Financial Intelligence At Airbnb With Scala – A Case Study
Any business that is growing will, at some point, face scalability issues. Not only does that refer to business challenges, but also technical ones. More clients, processes, and therefore data mean a necessity to adjust online products to this greater volume.
From Scalac’s experience, introducing such crucial technical changes in data engineering requires smart choices and analysis of processes. We should keep in mind that any new options should provide us with scalability, quality, and performance.
For those three reasons, many known companies opt for Scala programming. This language is dedicated especially to complex workflows. A particularly great example that us worth-mentioning is the solution implemented by Airbnb.
In this article, we’ll show you how they improved tracking money and financial accounting in a scalable way. You’ll get to know why they decided to change their programming language to Scala and what benefits it brought them.
Payment process overview and development
The payment process at Airbnb involves a massive volume of transactions between guests and hosts. In 2017, they managed transactions in over 190 countries and 70 currencies.
Over the years they have developed their transaction processes as well, introducing new functionalities, currencies, and payment methods, etc.
Also, the scope of their financial department’s responsibilities has widened. They have had to follow international accounting principles, ensure compliance with taxes and licenses, and provide detailed reporting.
Their year-on-year transaction growth combined with new products and features resulted in a considerable increase in data volume. You can only imagine the data engineering team working out numerous solutions.
Processing data at some point became overly tricky. Providing necessary reporting to the company’s stakeholders each day was quite a challenge.
First steps before Scala programming
For a few years, financial accounting at Airbnb was based on the MySQL data pipeline. With a parameterized MySQL ETL they could provide reports overnight.
However, preparing full reports required two methods to track main and additional data.
The most important data were reservations and payment records. These were changing in real time, and tracking them was crucial from a financial perspective. For this part of reporting they used MySQL data triggers for main tables in reports.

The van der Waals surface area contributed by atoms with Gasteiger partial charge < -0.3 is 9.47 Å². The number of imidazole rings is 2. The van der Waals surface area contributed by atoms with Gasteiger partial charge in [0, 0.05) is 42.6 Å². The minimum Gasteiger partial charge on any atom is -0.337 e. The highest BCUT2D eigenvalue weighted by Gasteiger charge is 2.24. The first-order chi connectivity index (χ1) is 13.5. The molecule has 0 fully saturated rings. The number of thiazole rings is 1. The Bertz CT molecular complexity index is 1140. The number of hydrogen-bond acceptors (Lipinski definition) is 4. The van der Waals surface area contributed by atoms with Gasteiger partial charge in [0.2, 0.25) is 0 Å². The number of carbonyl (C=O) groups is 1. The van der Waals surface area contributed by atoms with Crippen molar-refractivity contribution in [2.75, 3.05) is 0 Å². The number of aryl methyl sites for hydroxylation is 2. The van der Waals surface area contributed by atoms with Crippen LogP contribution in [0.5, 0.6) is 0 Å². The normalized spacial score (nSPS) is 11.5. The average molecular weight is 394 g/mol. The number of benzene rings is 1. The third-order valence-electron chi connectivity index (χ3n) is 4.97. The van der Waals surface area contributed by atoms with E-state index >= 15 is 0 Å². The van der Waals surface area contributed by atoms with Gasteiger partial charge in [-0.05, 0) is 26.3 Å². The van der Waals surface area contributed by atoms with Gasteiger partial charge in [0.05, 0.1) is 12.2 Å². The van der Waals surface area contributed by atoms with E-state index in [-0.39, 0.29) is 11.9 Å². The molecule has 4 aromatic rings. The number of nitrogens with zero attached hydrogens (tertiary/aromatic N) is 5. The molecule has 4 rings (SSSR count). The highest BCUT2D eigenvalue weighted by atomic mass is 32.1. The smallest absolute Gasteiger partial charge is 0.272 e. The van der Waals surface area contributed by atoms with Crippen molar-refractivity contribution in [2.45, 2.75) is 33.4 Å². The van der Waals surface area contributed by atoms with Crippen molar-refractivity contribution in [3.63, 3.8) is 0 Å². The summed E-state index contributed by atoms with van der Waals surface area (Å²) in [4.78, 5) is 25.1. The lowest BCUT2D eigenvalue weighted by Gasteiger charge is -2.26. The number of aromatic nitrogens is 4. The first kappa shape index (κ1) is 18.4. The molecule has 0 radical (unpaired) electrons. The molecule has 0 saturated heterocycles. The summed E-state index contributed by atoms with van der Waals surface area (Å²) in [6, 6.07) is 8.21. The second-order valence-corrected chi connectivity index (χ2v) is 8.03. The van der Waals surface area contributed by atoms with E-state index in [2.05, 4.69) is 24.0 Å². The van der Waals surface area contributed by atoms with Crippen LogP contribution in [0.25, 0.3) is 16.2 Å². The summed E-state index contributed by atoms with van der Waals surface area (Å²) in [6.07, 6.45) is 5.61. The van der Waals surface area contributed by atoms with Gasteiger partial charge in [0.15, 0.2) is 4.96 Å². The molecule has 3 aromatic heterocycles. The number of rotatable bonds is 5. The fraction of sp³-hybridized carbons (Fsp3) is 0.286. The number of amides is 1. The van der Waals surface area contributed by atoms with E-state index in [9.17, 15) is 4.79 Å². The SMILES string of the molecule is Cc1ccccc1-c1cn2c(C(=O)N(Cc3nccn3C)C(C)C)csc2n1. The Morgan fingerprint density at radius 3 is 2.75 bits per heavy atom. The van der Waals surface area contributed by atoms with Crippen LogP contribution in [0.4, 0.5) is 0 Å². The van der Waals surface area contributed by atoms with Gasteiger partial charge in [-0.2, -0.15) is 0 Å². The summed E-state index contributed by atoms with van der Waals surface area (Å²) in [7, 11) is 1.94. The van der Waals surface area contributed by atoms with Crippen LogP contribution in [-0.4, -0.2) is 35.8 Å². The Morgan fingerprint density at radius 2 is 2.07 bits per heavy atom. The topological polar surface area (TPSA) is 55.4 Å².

For the additional data, they built a set of intermediate helper tables. These were usable in different, more precise reports to present the elements of the main tables. By doing so, they were able to track, e.g. expected revenue, future host payouts, guest receivables, and other essential aspects of financial reporting.
Problems with Scaling reports up
Even though the applied solution ensured data accuracy and flexibility in terms of changing business logic, it wasn’t a perfect solution. The growing complexity of payment processes was limiting the scalability of the reports.
Why wasn’t MySQL the right data engineering solution at a certain point?
- MySQL is better for lightweight data transformation than complex business data flow. That is why it worked well at the beginning.
- The solution was based on reservation logic. However, the growth of the business and payment options, e.g. for photographers and translators, made the payment process more complicated. As a result, they had to create product flow as well, because of the uniqueness of each product payment. Then, any modifications added to the previously-built reservation logic was a limitation for adding new logic for products.
- Reporting was based on two sources of data that were created separately. At some point, this made validation impossible and caused discrepancies between the main tables and its elements.
- When the transaction volume increased considerably, developing and testing SQL scripts was too complex, time-consuming, and prone to error.
- The consequence of large data volume was also longer processing. The nightly runtime took over 24 hours.
A new approach – Scala Programming at Airbnb
Based on previous experiences and defined obstacles, the main priorities of Airbnb were clarified to be:
- to separate the financial logic from the product one in order to enable adding more changes to products and accounting when necessary,
- to simply scale the system horizontally just by adding more machines to process data.
The result of the new approach was an event-based financial report programmed in Scala and powered by Apache Spark.
The data engineering team decided on the application of Scala because of:
- the possibility to use the newest features of Spark,
- language advantages such as types, closures, immutability, lazy evaluation.
What is Scala used for at Airbnb?
At Airbnb, Scala features were applied to create a brand-new financial reporting workflow.
This concept enabled them to design and write handlers for different types of products and their further processing. This, in turn, helped with calculation of the accounting impact of products at different stages of their life cycles.